Q. And propagating those desires, spending so much time in advertising, surely feeds into that sense?

A. Don believes in an aspirational sense of advertising. Even if he’s talking dog food, he’s talking about what is it about your life that could be fixed with this product. That is always based on a concept of need. You’re not creating a need, you’re identifying a need. He’s always offering, even if it’s a false construction, that if you have these things you will feel like the person you want to be. And that concept in itself is kind of beautiful, right? Every priest is helping people be what they want to be.

Q. One of the things that impressed me about the show was its ability to bring back this treasure trove of characters, especially Rachel Menken [Don’s love interest in Season 1].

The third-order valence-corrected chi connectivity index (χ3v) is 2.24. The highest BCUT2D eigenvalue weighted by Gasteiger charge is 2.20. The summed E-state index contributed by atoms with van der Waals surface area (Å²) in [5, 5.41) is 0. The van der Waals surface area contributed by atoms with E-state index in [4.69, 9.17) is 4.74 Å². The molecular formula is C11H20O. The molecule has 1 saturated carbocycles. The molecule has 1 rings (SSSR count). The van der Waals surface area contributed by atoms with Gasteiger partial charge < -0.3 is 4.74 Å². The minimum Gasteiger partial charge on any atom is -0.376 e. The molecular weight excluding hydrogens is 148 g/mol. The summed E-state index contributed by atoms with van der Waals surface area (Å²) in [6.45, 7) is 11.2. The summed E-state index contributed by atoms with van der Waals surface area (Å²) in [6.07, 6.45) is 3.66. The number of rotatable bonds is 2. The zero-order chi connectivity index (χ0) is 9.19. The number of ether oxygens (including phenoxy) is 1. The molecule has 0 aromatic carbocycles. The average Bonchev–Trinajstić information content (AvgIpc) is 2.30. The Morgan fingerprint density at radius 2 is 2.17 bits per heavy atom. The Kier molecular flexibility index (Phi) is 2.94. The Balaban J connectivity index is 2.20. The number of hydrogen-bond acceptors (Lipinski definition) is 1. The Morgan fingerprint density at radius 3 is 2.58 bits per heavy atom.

A. You’ll see where the show’s going, but I felt like [Rachel’s return] was a great thing to wake Don up to where he is in his life and to see that door close. And I also think that when people talk about their life, a lot of the time, you get to a point where people start to give you excuses for their bad luck, and for the opportunities they didn’t get. My experience is that they do get opportunities and they choose not to do them. As much as Don missed out on Rachel Menken, Ken is going to tell his kids that he couldn’t be a writer because he had to provide for them. We know that’s not true. Peggy’s going to say, “I couldn’t meet the right guy.” And as far as we can tell, she did.

I wanted to examine that, and Rachel was the best way to think about a door that had been closed permanently. I know that was an important relationship for him.